German TV Comedian Takes Broadcasting Break Amid Free Speech Battle

Courtesy of ZDF
Jan Böhmermann

Jan Böhmermann, who could face jail time for insulting the Turkish president on his news satire show, told fans he planned to spend his break studying “freedom of the press ... while traveling through North Korea.”

Jan Bohmermann, the comedian at the center of a freedom of expression debate in Germany, has announced he will not return to TV for several weeks.

The beleaguered satirist, who has been the focus of a media and legal frenzy since he read out a "slander poem" mocking Turkish President Recep Tayyip Erdogan on live TV, said he would take a broadcast break until May 12.

Bohmermann made the decision, he told his fans on Facebook, so that "the public and the internet can return to focusing on the important things in life, like the refugee crisis [and] cat videos." He added he would spend his break outside Germany, taking the time to study "freedom of the press and freedom of art in greater detail" while traveling through North Korea.

That final line was a not-so-subtle dig at the German government and Chancellor Angela Merkel, who last week said Germany would allow the Turkish president to pursue criminal charges against Bohmermann under an obscure German law that makes it illegal to insult a foreign head of state. If found guilty, Bohmermann could face up to five years in prison.

Merkel has said her government will scrap the relevant law — paragraph 103 of the Criminal Code  — by the end of her current term in office, but that won't help Bohmermann.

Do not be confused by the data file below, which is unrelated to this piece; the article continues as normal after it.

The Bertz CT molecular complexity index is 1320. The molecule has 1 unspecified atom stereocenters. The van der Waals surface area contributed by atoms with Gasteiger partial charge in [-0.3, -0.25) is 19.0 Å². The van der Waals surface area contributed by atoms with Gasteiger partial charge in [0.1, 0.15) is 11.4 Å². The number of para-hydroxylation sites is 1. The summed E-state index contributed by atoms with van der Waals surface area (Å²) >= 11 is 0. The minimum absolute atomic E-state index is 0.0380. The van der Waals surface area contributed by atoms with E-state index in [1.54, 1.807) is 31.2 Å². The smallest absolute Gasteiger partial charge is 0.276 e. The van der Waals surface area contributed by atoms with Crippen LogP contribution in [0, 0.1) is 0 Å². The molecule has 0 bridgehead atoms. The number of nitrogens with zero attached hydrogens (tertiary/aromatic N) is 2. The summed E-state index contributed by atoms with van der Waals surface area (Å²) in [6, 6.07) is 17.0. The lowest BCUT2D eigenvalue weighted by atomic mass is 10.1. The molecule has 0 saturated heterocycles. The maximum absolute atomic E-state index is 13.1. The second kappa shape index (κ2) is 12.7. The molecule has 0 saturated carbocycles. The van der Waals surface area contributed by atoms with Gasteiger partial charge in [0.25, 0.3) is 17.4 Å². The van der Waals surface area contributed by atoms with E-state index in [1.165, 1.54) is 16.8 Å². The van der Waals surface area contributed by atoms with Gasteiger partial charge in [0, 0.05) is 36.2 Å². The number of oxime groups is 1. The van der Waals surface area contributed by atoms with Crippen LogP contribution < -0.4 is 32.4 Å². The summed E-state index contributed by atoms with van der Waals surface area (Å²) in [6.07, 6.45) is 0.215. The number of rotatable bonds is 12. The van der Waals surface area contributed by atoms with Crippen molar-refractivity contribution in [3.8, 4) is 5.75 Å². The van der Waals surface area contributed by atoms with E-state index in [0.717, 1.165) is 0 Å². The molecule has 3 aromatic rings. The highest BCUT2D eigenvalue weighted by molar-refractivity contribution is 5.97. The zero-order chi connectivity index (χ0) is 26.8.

The decision has been one of the most unpopular of Merkel's political career. A poll taken over the weekend by German public broadcaster ARD found 65 percent of Germans disagreed with the Chancellor and only 28 percent supported her. Only 10 percent of respondents said Bohmermann should be prosecuted. An online petition in support of the comedian has received more than 230,000 signatures.

Critics say Merkel is caving in to pressure from Turkey so as not to sabotage a deal with Ankara on the immigrant crisis. The German leader has backed a plan whereby the European Union will pay Turkey $6 billion in aid, along with other political concessions, in exchange for Turkey taking back Syrian refugees from Europe. The deal is aimed at stemming the flood of refugees coming into Europe.

Bohmermann, 35, and his family remain under police protection in Cologne, where he lives.

The case centers around a poem the comedian read out on his weekly news satire show, Neo Magazine Royale, on March 31. In it, he mocked President Erdogan for his authoritarian leadership, saying the Turkish leader, among other things, enjoyed sex with various farm animals while abusing religious minorities. Bohmermann prefaced his poem with a disclaimer saying he was about to illustrate the boundaries of freedom of speech and satire. The skit was in response to Erdogan calling for a much tamer satire of him, from another German comedy show, to be taken off the internet.

ZDF, the German network that airs Neo Magazine Royale, took the offending poem off the web amid the controversy but the channel says it "respects" Bohmermann and will support him in any legal defense against the Turkish government. The head of the network said deleting the show from its online video service was the easiest way to deal with public pressure while continuing to support the comedian.